HDB corridor traditions in Singapore


2020 has been a tough year, with a global pandemic and recession in full swing. Yet, Singaporeans have managed to keep our spirits up by continuing to observe our own customs and festivities. Beyond proudly displaying the country’s flag for National Day, there are HDB corridor traditions unique to specific cultures.

These include adorning one’s home exterior with decorations during special occasions, or everyday symbols to showcase the faith and beliefs of those within the household. Keep this list of origins and meanings behind common HDB corridor traditions in Singapore handy next time you take a stroll along your block, checking out what your neighbours have on display.


1. Ketupat decorations – admitting one’s sins & seeking forgiveness


Ketupat Decorations Singapore Hari Raya
Image credit:
Kusu Island

Ketupat are rice dumplings wrapped in palm leaves, woven into the shape of a diamond. In the olden days, they were hung out to dry after cooking and wrapping. They can now be either purchased ready-made or home cooked then stored in the fridge, yet the cultural practice of hanging ketupat-shaped decorations during Ramadan season has remained.

The criss-cross weaving of the palm leaves is said to symbolise the sins committed by human beings, with the white rice within representing one’s purity and liberation from past mistakes after observing the fasting, prayers and rituals of Ramadan. Hence, ketupat serve as a symbol of admitting one’s mistakes and asking for forgiveness, as part of Hari Raya tradition.


2. Wall altars & joss stick holders – prayers for divine protection


Wall altars joss stick holders Singapore Buddhism
Image adapted from (L-R): Writers Brew & Libby Fu

Many Buddhist and Taoist households have a dedicated altar at home to perform regular prayers to statuettes of the various gods, but you may have noticed a smaller-scale wall altar attached outside some units. These are erected to pray to Tian Gong, a Taoist deity also known as the Ruler of Heaven, and the altar needs to be placed outdoors and facing the sky.

DIY Makeshift Joss Stick Holder Singapore BuddhismSome households even repurpose tin cans from condensed milk or Campbell soup to create makeshift joss stick holders. 
Image credit: Fair Fun

Myths describe Tian Gong as the monarch of all deities in heaven, and those of Buddhist and Taoist faith pray to him for everyday blessings as well as divine protection from the demons and evil spirits in the world.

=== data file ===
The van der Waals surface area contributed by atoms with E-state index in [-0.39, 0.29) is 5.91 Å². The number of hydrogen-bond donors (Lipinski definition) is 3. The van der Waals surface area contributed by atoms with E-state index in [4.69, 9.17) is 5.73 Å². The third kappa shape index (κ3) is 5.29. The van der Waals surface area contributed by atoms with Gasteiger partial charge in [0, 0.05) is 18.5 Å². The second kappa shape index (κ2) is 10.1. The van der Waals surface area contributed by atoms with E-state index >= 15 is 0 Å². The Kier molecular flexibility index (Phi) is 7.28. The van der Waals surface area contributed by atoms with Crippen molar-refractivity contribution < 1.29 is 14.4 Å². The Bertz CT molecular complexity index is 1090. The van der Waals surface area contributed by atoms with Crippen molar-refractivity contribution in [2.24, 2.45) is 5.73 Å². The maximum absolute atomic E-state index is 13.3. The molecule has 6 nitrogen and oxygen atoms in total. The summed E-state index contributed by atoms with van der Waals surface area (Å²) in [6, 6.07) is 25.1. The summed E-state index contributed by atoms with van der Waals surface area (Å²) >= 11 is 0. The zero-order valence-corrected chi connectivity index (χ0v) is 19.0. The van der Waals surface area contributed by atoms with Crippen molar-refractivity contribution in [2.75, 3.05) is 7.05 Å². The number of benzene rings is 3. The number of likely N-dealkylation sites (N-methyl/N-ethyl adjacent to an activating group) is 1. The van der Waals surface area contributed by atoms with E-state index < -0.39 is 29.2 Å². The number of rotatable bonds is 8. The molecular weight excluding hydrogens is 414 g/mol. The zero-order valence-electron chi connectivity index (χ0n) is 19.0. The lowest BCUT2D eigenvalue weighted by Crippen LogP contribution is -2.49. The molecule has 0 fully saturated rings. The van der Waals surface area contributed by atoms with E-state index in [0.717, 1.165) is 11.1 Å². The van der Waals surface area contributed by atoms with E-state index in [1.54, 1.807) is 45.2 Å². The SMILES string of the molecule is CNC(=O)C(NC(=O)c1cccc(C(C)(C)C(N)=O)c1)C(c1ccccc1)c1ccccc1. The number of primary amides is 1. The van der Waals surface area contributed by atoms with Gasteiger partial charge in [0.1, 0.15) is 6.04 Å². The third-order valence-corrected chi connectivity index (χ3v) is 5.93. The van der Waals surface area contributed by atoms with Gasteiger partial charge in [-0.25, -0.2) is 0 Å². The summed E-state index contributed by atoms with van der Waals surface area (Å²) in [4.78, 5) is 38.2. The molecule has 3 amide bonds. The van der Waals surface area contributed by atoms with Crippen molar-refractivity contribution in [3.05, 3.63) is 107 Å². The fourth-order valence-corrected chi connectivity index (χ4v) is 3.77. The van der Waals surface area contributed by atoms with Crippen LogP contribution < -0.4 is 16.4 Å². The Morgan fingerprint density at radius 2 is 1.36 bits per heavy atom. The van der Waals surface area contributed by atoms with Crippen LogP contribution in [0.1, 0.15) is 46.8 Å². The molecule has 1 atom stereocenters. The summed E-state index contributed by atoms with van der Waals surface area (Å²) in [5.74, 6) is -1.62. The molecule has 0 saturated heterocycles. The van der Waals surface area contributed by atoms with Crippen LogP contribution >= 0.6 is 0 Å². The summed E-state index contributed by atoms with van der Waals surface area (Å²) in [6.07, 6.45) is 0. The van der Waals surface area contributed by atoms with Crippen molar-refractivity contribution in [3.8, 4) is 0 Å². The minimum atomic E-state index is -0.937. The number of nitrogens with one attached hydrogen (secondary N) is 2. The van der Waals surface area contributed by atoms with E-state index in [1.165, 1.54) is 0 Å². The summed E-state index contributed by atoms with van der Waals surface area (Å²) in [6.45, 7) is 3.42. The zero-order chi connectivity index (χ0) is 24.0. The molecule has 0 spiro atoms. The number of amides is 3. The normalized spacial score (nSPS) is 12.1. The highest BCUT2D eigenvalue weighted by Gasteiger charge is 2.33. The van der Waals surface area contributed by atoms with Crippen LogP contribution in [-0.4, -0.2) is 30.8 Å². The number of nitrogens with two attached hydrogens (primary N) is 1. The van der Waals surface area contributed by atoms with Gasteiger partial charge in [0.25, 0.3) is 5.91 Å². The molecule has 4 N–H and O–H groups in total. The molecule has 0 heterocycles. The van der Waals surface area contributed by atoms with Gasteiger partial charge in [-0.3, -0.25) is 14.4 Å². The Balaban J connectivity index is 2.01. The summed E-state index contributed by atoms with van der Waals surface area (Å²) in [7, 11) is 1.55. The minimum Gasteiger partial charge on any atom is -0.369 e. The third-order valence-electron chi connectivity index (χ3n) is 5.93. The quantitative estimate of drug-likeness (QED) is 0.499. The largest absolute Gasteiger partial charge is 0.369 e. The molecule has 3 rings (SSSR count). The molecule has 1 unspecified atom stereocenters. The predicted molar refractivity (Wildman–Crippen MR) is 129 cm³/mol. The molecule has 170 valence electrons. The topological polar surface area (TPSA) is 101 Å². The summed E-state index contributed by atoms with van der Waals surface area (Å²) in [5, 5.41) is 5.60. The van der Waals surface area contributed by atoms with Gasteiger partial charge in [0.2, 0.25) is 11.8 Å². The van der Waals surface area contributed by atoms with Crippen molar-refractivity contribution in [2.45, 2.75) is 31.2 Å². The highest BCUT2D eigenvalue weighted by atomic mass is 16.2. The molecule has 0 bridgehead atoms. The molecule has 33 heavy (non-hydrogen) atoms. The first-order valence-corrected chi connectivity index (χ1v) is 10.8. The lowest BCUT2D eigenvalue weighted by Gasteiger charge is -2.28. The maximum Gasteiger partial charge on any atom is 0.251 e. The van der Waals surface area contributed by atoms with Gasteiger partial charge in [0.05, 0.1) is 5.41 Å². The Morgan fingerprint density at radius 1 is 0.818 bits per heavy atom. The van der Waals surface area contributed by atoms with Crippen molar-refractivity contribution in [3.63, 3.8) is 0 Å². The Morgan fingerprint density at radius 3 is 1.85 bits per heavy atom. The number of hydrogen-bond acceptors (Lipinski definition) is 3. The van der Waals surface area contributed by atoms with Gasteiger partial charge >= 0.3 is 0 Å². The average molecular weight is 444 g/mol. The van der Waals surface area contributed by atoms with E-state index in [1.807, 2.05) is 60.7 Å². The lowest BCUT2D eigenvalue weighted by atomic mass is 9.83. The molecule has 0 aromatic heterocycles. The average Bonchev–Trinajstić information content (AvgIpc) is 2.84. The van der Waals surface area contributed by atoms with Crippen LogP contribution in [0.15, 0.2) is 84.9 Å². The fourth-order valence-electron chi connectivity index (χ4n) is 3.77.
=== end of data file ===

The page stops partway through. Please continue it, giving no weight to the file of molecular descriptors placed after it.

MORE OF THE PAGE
3. Diya oil lamps – banishes darkness, welcoming enlightenment


Diya Oil Lamps - Deepavali Singapore
Image credit: Wikimedia Commons

You may have thought they were regular candles along a corridor, but these little oil lamps commonly displayed during Deepavali are actually called diya. The receptacles are crafted from clay, and filled with either ghee or vegetable oil to contain a lit cotton wick. Simple in essence, they form quite the marvellous sight when lined up to illuminate the space.

Deepavali is also known as the Festival of Lights. And in Sanskrit, “deep” refers to diya while “avali” means a row of. Hence, decorating the outside of one’s home during Deepavali has become an age-old ritual signifying wisdom and enlightenment. It also reinforces the meaning behind Deepavali itself, celebrating the triumph of good over evil, and light over darkness.


4. Cross on door – proclaims worship & grants protection


Christian Cross on Door - Singapore
Image adapted from (L-R): Julian Tay & Qanvast

The Christian cross is a universally recognisable symbol, not just at church but on everyday items such as jewellery and even stationery logos. As the symbol of the religion, it serves as a reminder of Jesus Christ’s crucifixion, passion, and sacrifice of death for the sins of the world. 

When attached at the entrance of one’s home, the simple but powerful symbol proclaims the Christian worship of those residing within, and grants protection of the household. Little-known fact for those not of Christian faith: a cross with Jesus Christ on it usually represents Catholicism.